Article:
Helping women have better birth experiences is a real calling and a pursuit for many women of my generation. Doula work has grown tremendously in popularity in the past five years. Yet, the average doula only works for 3-5 years. Why? We experience secondhand trauma. Not so much from births, but from “the system” which can swallow up anyone if they aren’t careful. It takes grace, grit, and a good deal of output. It takes dedication to remain faithful to wellness in a barcode-scanning and beeping atmosphere. I’ve moved through the seasons of burnout and come to see that birth work is an extension of a deeper purpose. It means showing up for people in a wholehearted way. I love a crunchy homebirth where I can pet the family dog and walk around barefoot. Yet, I also know the surreal feeling of dressing, fastening in a car seat, and carrying a newborn (that isn’t mine) to a hospital because the mother needs to transfer to the hospital and my aim is to reconnect mother and baby. It happens and it IS ok. Ultimately, birth is not about performance. It’s about connecting to life on a deeper level. I’ve been in births that have lasted for days. I missed a few births because I couldn’t get there fast enough. No matter what happens, I am devoted to the mother and helping her to know she is cared for. This work keeps me humble and is an extension of my spiritual journey.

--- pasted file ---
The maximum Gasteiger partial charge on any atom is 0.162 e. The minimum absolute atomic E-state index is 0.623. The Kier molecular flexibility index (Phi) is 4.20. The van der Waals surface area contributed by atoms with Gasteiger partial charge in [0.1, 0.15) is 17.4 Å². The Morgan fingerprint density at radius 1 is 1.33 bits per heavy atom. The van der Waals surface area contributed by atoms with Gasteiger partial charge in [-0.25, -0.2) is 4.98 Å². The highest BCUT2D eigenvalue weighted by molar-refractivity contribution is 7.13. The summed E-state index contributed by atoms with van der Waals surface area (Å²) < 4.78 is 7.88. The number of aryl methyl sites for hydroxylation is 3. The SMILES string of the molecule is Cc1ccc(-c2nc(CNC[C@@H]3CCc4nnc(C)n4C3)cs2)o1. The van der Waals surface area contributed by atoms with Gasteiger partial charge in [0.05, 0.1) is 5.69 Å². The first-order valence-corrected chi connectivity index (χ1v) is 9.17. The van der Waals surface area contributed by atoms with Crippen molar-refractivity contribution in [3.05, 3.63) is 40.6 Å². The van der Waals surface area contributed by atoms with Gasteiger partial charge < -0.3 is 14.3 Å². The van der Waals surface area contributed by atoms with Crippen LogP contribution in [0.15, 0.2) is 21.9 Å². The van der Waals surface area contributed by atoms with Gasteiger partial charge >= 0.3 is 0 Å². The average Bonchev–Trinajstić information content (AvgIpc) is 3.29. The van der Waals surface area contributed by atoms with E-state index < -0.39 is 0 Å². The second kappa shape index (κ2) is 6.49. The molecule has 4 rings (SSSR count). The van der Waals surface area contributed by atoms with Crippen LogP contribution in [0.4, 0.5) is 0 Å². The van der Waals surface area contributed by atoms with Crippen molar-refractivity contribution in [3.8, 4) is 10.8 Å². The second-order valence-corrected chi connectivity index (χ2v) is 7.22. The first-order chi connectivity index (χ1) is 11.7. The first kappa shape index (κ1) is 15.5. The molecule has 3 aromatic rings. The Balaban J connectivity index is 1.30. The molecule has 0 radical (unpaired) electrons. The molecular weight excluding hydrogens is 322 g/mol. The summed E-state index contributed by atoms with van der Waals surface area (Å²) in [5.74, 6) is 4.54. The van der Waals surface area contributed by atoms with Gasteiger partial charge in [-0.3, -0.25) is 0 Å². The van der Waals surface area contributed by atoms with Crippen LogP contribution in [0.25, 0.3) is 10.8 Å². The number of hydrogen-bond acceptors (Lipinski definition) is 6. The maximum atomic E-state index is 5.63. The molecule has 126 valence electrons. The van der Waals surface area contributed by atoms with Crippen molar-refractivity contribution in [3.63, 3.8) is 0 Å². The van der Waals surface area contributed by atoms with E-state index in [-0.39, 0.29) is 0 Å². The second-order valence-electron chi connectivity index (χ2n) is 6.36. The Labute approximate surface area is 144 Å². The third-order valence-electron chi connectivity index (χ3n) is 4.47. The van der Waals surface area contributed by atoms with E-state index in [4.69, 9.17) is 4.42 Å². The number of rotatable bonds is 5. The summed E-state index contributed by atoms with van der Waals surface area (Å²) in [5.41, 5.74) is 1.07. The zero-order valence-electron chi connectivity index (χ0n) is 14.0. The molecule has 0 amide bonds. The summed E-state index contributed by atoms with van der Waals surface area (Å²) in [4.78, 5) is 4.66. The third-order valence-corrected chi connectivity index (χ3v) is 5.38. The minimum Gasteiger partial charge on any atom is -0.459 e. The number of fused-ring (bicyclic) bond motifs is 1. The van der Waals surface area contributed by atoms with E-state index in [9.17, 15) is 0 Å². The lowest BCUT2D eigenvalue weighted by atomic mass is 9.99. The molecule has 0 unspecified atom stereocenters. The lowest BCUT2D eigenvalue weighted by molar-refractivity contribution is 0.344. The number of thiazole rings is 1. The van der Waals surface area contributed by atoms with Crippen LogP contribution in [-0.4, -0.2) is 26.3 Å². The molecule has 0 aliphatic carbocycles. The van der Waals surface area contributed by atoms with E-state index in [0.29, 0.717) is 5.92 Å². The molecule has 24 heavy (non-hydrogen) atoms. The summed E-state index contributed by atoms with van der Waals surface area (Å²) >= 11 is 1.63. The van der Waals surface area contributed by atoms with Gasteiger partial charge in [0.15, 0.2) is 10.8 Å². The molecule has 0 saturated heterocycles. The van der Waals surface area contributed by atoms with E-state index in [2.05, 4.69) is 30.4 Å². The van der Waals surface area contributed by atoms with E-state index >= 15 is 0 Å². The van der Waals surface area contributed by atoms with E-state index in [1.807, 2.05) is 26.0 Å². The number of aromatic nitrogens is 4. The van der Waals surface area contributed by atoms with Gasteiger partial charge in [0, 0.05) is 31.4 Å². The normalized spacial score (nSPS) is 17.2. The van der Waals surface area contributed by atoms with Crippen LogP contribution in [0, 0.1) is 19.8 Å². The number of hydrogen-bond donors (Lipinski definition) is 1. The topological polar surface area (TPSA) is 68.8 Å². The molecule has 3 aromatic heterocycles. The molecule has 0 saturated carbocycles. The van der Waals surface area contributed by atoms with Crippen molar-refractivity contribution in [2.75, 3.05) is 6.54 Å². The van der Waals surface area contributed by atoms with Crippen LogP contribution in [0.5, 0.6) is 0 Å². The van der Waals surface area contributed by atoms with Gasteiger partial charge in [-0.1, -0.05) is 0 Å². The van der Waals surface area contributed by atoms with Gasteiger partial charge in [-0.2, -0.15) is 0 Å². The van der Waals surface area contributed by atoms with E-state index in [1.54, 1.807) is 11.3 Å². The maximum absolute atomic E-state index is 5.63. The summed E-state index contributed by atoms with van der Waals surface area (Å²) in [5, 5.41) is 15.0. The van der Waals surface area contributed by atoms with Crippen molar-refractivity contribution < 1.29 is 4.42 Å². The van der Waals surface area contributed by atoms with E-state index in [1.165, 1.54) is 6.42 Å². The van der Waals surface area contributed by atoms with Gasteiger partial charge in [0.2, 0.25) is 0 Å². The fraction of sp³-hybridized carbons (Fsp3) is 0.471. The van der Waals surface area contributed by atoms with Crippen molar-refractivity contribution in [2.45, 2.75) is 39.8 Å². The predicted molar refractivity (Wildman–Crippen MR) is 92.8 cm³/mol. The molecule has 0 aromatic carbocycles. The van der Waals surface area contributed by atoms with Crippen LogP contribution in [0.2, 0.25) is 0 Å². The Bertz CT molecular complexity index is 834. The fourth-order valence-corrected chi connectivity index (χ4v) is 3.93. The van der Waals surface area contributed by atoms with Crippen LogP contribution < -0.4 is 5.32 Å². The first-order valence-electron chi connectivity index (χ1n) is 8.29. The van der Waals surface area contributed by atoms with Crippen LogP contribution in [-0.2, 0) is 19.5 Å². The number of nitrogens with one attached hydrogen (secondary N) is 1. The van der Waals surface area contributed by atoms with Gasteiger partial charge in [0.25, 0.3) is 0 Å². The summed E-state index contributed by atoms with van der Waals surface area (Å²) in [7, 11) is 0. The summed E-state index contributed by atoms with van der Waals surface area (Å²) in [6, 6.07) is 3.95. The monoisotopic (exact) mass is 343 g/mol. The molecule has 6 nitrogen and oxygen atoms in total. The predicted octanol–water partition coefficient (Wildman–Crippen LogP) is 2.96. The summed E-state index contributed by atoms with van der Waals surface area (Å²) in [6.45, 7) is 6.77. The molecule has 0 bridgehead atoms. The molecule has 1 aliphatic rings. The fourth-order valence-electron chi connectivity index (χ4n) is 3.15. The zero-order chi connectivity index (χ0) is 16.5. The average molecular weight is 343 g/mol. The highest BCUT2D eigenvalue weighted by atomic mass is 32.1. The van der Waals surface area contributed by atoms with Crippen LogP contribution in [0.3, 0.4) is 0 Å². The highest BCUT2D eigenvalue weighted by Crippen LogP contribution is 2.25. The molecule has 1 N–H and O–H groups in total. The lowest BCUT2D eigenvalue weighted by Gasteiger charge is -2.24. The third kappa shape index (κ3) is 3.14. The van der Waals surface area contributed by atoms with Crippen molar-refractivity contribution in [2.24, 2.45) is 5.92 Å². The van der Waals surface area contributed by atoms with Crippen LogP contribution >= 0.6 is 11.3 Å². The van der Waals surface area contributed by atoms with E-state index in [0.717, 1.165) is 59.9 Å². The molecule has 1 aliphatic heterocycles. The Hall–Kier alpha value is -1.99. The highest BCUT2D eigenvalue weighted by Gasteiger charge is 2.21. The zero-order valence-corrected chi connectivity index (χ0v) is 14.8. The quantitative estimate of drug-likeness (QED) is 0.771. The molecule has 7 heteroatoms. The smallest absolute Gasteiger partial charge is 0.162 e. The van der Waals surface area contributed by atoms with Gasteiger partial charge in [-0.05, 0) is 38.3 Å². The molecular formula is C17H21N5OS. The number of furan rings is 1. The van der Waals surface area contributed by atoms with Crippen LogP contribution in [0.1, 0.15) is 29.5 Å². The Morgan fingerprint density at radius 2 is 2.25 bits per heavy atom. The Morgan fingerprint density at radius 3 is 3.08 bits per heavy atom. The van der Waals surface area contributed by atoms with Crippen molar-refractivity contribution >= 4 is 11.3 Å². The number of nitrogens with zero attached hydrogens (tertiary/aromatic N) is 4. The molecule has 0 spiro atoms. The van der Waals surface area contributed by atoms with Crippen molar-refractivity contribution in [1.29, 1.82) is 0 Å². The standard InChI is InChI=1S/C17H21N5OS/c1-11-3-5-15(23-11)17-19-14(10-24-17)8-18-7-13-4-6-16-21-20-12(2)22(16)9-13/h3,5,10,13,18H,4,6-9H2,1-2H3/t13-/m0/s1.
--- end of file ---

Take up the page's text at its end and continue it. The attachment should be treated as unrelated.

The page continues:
My son’s birth solidified my calling to birth work. My second child was born in 2018, also using HypnoBirthing. I also used Pranic Healing. My labor was short and manageable. I didn’t reach the birth tub, but that is a good problem. He came out lovely, and my husband caught him by the toilet. I had some moments of doubt (that included telling my husband he can’t play video games in the bathroom anymore) but we did it! This reinforced my desire to help more women create a birth rooted in acceptance.